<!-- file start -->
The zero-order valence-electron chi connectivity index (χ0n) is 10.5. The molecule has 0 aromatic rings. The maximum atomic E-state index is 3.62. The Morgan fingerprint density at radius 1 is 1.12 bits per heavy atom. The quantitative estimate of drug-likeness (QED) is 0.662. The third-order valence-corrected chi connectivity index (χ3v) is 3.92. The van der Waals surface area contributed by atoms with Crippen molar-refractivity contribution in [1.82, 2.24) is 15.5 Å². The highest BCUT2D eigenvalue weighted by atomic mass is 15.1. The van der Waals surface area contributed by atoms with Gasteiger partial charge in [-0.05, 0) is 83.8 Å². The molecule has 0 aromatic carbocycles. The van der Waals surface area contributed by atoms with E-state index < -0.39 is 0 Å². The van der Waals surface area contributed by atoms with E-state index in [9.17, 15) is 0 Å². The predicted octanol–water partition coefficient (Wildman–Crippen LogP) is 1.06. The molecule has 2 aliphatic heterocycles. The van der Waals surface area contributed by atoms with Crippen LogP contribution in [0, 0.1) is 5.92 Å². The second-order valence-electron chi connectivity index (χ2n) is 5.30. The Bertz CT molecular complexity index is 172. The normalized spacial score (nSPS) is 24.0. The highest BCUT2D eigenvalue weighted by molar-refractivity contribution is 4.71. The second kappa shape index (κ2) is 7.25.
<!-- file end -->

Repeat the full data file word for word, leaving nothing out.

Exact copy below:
The zero-order valence-electron chi connectivity index (χ0n) is 10.5. The molecule has 0 aromatic rings. The maximum atomic E-state index is 3.62. The Morgan fingerprint density at radius 1 is 1.12 bits per heavy atom. The quantitative estimate of drug-likeness (QED) is 0.662. The third-order valence-corrected chi connectivity index (χ3v) is 3.92. The van der Waals surface area contributed by atoms with Crippen molar-refractivity contribution in [1.82, 2.24) is 15.5 Å². The highest BCUT2D eigenvalue weighted by atomic mass is 15.1. The van der Waals surface area contributed by atoms with Gasteiger partial charge in [-0.05, 0) is 83.8 Å². The molecule has 0 aromatic carbocycles. The van der Waals surface area contributed by atoms with E-state index < -0.39 is 0 Å². The van der Waals surface area contributed by atoms with E-state index in [9.17, 15) is 0 Å². The predicted octanol–water partition coefficient (Wildman–Crippen LogP) is 1.06. The molecule has 2 aliphatic heterocycles. The van der Waals surface area contributed by atoms with Crippen LogP contribution in [0, 0.1) is 5.92 Å². The second-order valence-electron chi connectivity index (χ2n) is 5.30. The Bertz CT molecular complexity index is 172. The normalized spacial score (nSPS) is 24.0. The highest BCUT2D eigenvalue weighted by molar-refractivity contribution is 4.71. The second kappa shape index (κ2) is 7.25.